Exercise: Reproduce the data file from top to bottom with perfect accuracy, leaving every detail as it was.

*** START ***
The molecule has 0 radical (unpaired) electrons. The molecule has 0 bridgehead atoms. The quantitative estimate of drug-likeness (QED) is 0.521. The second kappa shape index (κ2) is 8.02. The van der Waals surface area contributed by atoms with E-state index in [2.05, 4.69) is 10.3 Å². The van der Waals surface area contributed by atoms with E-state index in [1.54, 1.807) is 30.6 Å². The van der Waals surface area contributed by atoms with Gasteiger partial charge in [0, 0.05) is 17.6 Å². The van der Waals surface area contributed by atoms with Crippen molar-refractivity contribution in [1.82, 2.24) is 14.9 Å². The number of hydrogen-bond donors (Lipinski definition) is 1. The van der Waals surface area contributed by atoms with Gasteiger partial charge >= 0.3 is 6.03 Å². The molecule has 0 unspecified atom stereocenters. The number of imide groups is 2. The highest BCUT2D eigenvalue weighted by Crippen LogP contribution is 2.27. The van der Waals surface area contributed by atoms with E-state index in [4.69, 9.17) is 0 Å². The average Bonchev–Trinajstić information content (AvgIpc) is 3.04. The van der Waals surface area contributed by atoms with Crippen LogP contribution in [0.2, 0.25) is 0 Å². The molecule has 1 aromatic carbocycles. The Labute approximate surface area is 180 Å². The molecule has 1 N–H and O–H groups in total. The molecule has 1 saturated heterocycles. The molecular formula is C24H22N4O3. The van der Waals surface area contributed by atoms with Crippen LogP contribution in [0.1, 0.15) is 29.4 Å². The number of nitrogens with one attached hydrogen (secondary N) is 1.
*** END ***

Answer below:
The molecule has 0 radical (unpaired) electrons. The molecule has 0 bridgehead atoms. The quantitative estimate of drug-likeness (QED) is 0.521. The second kappa shape index (κ2) is 8.02. The van der Waals surface area contributed by atoms with E-state index in [2.05, 4.69) is 10.3 Å². The van der Waals surface area contributed by atoms with E-state index in [1.54, 1.807) is 30.6 Å². The van der Waals surface area contributed by atoms with Gasteiger partial charge in [0, 0.05) is 17.6 Å². The van der Waals surface area contributed by atoms with Crippen molar-refractivity contribution in [1.82, 2.24) is 14.9 Å². The number of hydrogen-bond donors (Lipinski definition) is 1. The van der Waals surface area contributed by atoms with Gasteiger partial charge >= 0.3 is 6.03 Å². The molecule has 0 unspecified atom stereocenters. The number of imide groups is 2. The highest BCUT2D eigenvalue weighted by Crippen LogP contribution is 2.27. The van der Waals surface area contributed by atoms with E-state index in [4.69, 9.17) is 0 Å². The average Bonchev–Trinajstić information content (AvgIpc) is 3.04. The van der Waals surface area contributed by atoms with Crippen LogP contribution in [0.2, 0.25) is 0 Å². The molecule has 1 aromatic carbocycles. The Labute approximate surface area is 180 Å². The molecule has 1 N–H and O–H groups in total. The molecule has 1 saturated heterocycles. The molecular formula is C24H22N4O3. The van der Waals surface area contributed by atoms with Crippen LogP contribution in [0.1, 0.15) is 29.4 Å². The number of nitrogens with one attached hydrogen (secondary N) is 1.